If you get some negative feedback (from outside readers or an editor) try not to get disheartened. All professional writers have to deal with editorial comments and suggestions, it's part of the job, and yes, some are negative. Pick yourself up and get on with making your book even better. Rewrite and keep rewriting until you can honestly do no more. You’ll never be totally happy with your book - even when it’s published - but it will come to a stage when it’s time to let go. And then begins the scary and nerve wracking part - letting go of your baby and sending it to an agent or a publisher, which we will talk about in weeks seven and eight. For now I will leave you with this quote:

Writing is a hard way to make a living, but a good way to make a life. Doris Betts

Yours in writing,

Sarah XXX

PS After fifteen years of writing, the last manuscript I sent to my editor, Ask Amy Green: Dancing Daze, came back with only three editorial comments - less than a page. Which is a miracle. Maybe I'm finally getting to grips with this writing life!

Rewriting and Taking a Leap of Faith

I’m just back from holidays and about to start working on the first rewrite of The Shoestring Proposal (working title – sequel to The Shoestring Club which will be published in February 2012 - so for 2013, gulp!). After this rewrite it will go to my lovely agent, Peta for her notes. And once we are both happy with it, the rewritten draft will wing its way to my editor in Pan Macmillan. So step one: I’ve printed out the manuscript, made some early notes and this morning I’ll start reading through the pages and make even more notes. It's slow going, but it works for me.

I know it needs a lot of attention, I know one of the characters in particular isn’t quite right yet and I’m not sure about one of the story strands. I also need to do some fact checking. Rewriting is a vital part of the writing process and demands a clear head and a brave heart.

Yesterday I read JoJo Moyes’s blog (with thanks to Melissa Hill for the heads up on Twitter). This is what she said about rewriting one of her books:

So, four days ago I took the decision to cut 70,000 words out of my finished book, and rewrite them. Yup, I’ll say that again. Seventy thousand words. Or, to put it another way, a shortish novel. I didn’t do it lightly; even now, a few days on, it feels a bit like an amputation. The most I have ever cut at one time is around 5,000 words (a chapter). When I talked about it to friends this weekend I found myself saying the words with a slightly-too-giddy laugh “I’ve just deleted 70,000 words of my latest! I know! hahaha!” and using the kind of voice that suggests an imminent lurch towards a gin bottle. But I had handed the manuscript over to my agent in June, and a month’s distance – and a barely perceptible edge to her words which told me that while she loved it, she didn’t love it as much as the last two – meant that something had to give. In today’s unforgiving publishing landscape, you can’t afford to put out a book that you – or your agent – doesn’t believe is not just good, but the best darn thing you have ever written. And here is the galling thing. I think I knew. The book – The Girl You Left Behind – is a dual timeframe epic about love, betrayal and nazi-looted art. Half of it is set in German-occupied France in 1916 – a subject I thought I would struggle with. But no, that part of the book flew; it was the modern plot-line that refused to take off.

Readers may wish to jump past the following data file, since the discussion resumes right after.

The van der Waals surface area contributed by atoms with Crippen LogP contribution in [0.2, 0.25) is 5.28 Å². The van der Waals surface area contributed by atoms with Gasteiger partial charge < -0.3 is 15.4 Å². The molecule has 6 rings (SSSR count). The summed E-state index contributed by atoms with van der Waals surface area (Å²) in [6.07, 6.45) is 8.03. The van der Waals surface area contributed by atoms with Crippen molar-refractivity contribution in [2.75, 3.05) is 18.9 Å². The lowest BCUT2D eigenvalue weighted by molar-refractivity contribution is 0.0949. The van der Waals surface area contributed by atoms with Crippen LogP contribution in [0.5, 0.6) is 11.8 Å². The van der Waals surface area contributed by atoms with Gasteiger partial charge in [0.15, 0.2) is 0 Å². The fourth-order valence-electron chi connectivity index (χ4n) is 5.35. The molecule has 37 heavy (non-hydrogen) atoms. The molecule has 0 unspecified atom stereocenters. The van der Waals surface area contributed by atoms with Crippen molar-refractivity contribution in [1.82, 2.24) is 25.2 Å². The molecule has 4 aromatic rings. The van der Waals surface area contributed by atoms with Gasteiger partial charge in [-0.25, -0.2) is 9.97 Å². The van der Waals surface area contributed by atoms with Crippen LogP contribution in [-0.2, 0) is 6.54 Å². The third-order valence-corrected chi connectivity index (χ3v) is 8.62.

And from 20,000 words on, a little voice at the back of my head kept whispering that it wasn’t quite working. I tinkered. I rewrote. I told myself that it was a huge subject, a complex plot. I reassured myself that I had often felt ambivalent about finished work. As writer Debi Alper tweeted me afterwards: “It’s hard to draw the line between clever gut and inner critic.” By the time I handed it over, I knew I had done a good job. But that little voice was still there, muffled but insistent. And then I sat down and checked the proofs of my finished book, Me Before You, which will be published in January, and I made a horrible realisation. The Girl You Left Behind was just not as good. So here I am, 2000 words in to a 70000 word rewrite. I have no idea how I will get it done in time. I suspect a return to the 6am writing stints will follow (bleurgh). It will be stressful and, as a freelance, it will cost me money. The good news is this (and believe me, I need some good news): even 2000 words in, the new plot feels right. (I’m going to assume that’s my clever gut talking. And not an ulcer.) But it has taught me a valuable lesson. Firstly, that buying yourself a month away from your work in progress is a really useful thing. And, secondly, that if a little nagging voice is repeatedly telling you something is wrong, then, guess what? It probably is. And the sooner you can accept that, take a step back and re-work it, the less likely you are to be working out how to rewrite an entire novel during your summer holidays.

70,000 words! Brave, brave woman. But sometimes courage is what it takes; courage and conviction and, above all, the will to work hard and to stick with it until you get every scene, every word right. As I’ve said time and time again, writing is all about rewriting. It’s part of the craft of writing; it’s part of every writer’s life. And it’s also what separates the published from the unpublished.

So here I am – at stage one. I’ll let you know how I get on and what changes and decisions I make along the way as it may be useful to you. Documenting it will certainly be useful to me and help to keep me motivated. And as my head is still drowsy from my holidays, I need to focus. Focus, Sarah. Back to the book! (And there is the small matter of Amy Green 5 also – which I’ll be starting next week – ah yes, the joy of juggling!)

Yours in writing,

Sarah XXX